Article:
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Computer Security, 3rd Edition

by
Edition:
3rd
ISBN13:

9780470741153

ISBN10:
0470741155
Format:
Paperback
Pub. Date:
3/1/2011
Publisher(s):
Wiley
List Price: $69.60

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Summary

Completely updated and up-to-the-minute textbook for courses on computer science. The third edition has been completely revised to include new advances in software and technology over the last few years. Provides sections on Windows NT, CORBA and Java which are not examined in comparable titles. No active previous experience of security issues is necessary making this accessible to Software Developers and Managers whose responsibilities span any technical aspects of IT security. Written for self-study and course use, this book will suit a variety of introductory and more advanced security programmes for students of computer science, engineering and related disciplines. Technical and project managers will also find that the broad coverage offers a great starting point for discovering underlying issues and provides a means of orientation in a world populated by a bewildering array of competing security systems.

Table of Contents

Preface xvii
- History of Computer Securityp. 1
The Dawn of Computer Securityp. 2
1970s - Mainframesp. 3
1980s - Personal Computersp. 4
1990s - Internetp. 6
2000s - The Webp. 8
Conclusions - The Benefits of Hindsightp. 10
Exercisesp. 11
- Managing Securityp. 13
Attacks and Attackersp. 14
Security Managementp. 15
Risk and Threat Analysisp. 21
Further Readingp. 29
Exercisesp. 29
- Foundations of Computer Securityp. 31
Definitionsp. 32
The Fundamental Dilemma of Computer Securityp. 40
Data vs Informationp. 40
Principles of Computer Securityp. 41
The Layer Belowp. 45
The Layer Abovep. 47
Further Readingp. 47
Exercisesp. 48
- Identification and Authenticationp. 49
Username and Passwordp. 50
Bootstrapping Password Protectionp. 51
Guessing Passwordsp. 52
Phishing, Spoofing, and Social Engineeringp. 54
Protecting the Password Filep. 56
Single Sign-onp. 58
Alternative Approachesp. 59
Further Readingp. 63
Exercisesp. 63
- Access Controlp. 65
Backgroundp. 66
Authentication and Authorizationp. 66
Access Operationsp. 68
Access Control Structuresp. 71
Ownershipp. 73
Intermediate Controlsp. 74
Policy Instantiationp. 79
Comparing Security Attributesp. 79
Further Readingp. 84
Exercisesp. 84
- Reference Monitorsp. 87
Introductionp. 88
Operating System Integrityp. 90
Hardware Security Featuresp. 91
Protecting Memoryp. 99
Further Readingp. 103
Exercisesp. 104
- Unix Securityp. 107
Introductionp. 108
Principalsp. 109
Subjectsp. 111
Objectsp. 113
Access Controlp. 116
Instances of General Security Principlesp. 119
Management Issuesp. 125
Further Readingp. 128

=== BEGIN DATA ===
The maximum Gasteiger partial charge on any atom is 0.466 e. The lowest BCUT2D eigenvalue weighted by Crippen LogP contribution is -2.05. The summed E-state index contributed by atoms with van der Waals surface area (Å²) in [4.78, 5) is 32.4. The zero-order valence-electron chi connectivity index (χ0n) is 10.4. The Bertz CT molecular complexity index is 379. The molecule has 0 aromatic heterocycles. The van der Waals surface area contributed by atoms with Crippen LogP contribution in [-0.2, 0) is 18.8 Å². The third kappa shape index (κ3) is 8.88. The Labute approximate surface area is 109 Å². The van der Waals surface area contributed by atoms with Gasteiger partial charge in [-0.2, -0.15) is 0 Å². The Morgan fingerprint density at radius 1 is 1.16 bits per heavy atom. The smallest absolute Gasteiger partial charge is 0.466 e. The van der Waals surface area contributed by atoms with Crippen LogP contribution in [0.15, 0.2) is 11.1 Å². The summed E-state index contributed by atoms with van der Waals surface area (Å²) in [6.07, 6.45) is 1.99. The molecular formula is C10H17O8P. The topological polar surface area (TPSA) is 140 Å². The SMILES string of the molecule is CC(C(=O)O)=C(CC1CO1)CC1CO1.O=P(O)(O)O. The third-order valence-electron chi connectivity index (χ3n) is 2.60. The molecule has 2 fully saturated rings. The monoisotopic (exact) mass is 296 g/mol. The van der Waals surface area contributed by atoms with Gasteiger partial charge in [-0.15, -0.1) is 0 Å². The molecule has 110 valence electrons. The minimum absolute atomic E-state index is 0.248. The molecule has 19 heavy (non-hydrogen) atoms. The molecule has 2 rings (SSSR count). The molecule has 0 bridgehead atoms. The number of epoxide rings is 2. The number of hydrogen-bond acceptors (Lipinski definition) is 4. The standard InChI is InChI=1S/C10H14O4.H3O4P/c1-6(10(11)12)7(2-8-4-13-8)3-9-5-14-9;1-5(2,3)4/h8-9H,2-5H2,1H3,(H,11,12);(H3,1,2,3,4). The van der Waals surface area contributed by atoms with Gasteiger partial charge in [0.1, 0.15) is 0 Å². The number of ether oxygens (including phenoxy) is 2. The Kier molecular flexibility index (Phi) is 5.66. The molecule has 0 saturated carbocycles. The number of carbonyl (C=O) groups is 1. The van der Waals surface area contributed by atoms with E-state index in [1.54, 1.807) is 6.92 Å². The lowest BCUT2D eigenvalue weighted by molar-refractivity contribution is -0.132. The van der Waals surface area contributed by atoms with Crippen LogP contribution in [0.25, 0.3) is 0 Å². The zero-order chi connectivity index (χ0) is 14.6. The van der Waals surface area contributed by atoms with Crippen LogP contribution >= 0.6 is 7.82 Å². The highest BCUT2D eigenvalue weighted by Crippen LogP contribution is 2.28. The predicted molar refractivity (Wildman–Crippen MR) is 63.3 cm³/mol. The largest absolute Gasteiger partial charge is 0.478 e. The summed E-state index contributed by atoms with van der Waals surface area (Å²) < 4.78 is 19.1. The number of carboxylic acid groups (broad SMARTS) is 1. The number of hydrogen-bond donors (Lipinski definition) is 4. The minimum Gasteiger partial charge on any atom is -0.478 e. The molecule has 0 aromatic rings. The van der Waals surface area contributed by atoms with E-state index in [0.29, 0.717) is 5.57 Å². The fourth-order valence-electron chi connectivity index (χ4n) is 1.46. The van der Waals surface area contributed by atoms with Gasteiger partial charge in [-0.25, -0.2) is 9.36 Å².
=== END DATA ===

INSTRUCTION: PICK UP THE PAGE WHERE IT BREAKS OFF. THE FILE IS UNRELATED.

Exercisesp. 128
- Windows Securityp. 131
Introductionp. 132
Components of Access Controlp. 135
Access Decisionsp. 142
Managing Policiesp. 145
Task-Dependent Access Rightsp. 147
Administrationp. 150
Further Readingp. 153
Exercisesp. 153
- Database Securityp. 155
Introductionp. 156
Relational Databasesp. 158
Access Controlp. 162
Statistical Database Securityp. 167
Integration with the Operating Systemp. 172
Privacyp. 173
Further Readingp. 175
Exercisesp. 175
- Software Securityp. 177
Introductionp. 178
Characters and Numbersp. 179
Canonical Representationsp. 183
Memory Managementp. 184
Data and Codep. 191
Race Conditionsp. 193
Defencesp. 194
Further Readingp. 201
Exercisesp. 202
- Bell-LaPadula Modelp. 205
State Machine Modelsp. 206
The Bell-LaPadula Modelp. 206
The Multics Interpretation of BLPp. 212
Further Readingp. 216
Exercisesp. 216
- Security Modelsp. 219
The Biba Modelp. 220
Chinese Wall Modelp. 221
The Clark-Wilson Modelp. 223
The Harrison-Ruzzo-Ullman Modelp. 225
Information-Flow Modelsp. 228
Execution Monitorsp. 230
Further Readingp. 232
Exercisesp. 233
- Security Evaluationp. 235
Introductionp. 236
The Orange Bookp. 239
The Rainbow Seriesp. 241
Information Technology Security Evaluation Criteriap. 242
The Federal Criteriap. 243
The Common Criteriap. 243
Quality Standardsp. 246
An Effort Well Spent?p. 247
Summaryp. 248
Further Readingp. 248
Exercisesp. 249
- Cryptographyp. 251
Introductionp. 252
Modular Arithmeticp. 256
Integrity Check Functionsp. 257
Digital Signaturesp. 260
Encryptionp. 264
Strength of Mechanismsp. 270
Performancep. 271
Further Readingp. 272
Exercisesp. 273
- Key Establishmentp. 275
Introductionp. 276
Key Establishment and Authenticationp. 276
Key Establishment Protocolsp. 279
Kerberosp. 283
Public-Key Infrastructuresp. 288
Trusted Computing - Attestationp. 293
Further Readingp. 295
Exercisesp. 295
- Communications Securityp. 297
Introductionp. 298
Protocol Design Principlesp. 299
IP Securityp. 301
IPsec and Network Address Translationp. 308
SSL/TLSp. 310
Extensible Authentication Protocolp. 314
Further Readingp. 316
Exercisesp. 316
- Network Securityp. 319
Introductionp. 320
Domain Name Systemp. 322
Firewallsp. 328
Intrusion Detectionp. 332
Further Readingp. 335
Exercisesp. 336
- Web Securityp. 339
Introductionp. 340
Authenticated Sessionsp. 342
Code Origin Policiesp. 346
Cross-Site Scriptingp. 347
Cross-Site Request Forgeryp. 350
JavaScript Hijackingp. 352
Web Services Securityp. 354
Further Readingp. 360
Exercisesp. 361
- Mobilityp. 363
Introductionp. 364
GSMp. 364
UMTSp. 369
Mobile IPv6 Securityp. 372
WLANp. 377
Bluetoothp. 381
Further Readingp. 383
Exercisesp. 383
- New Access Control Paradigmsp. 385
Introductionp. 386
SPKIp. 388
Trust Managementp. 390
Code-Based Access Controlp. 391
Java Securityp. 395
.NET Security Frameworkp. 400
Digital Rights Managementp. 405
Further Readingp. 406
Exercisesp. 406
Bibliographyp. 409
Indexp. 423
Table of Contents provided by Publisher. All Rights Reserved.


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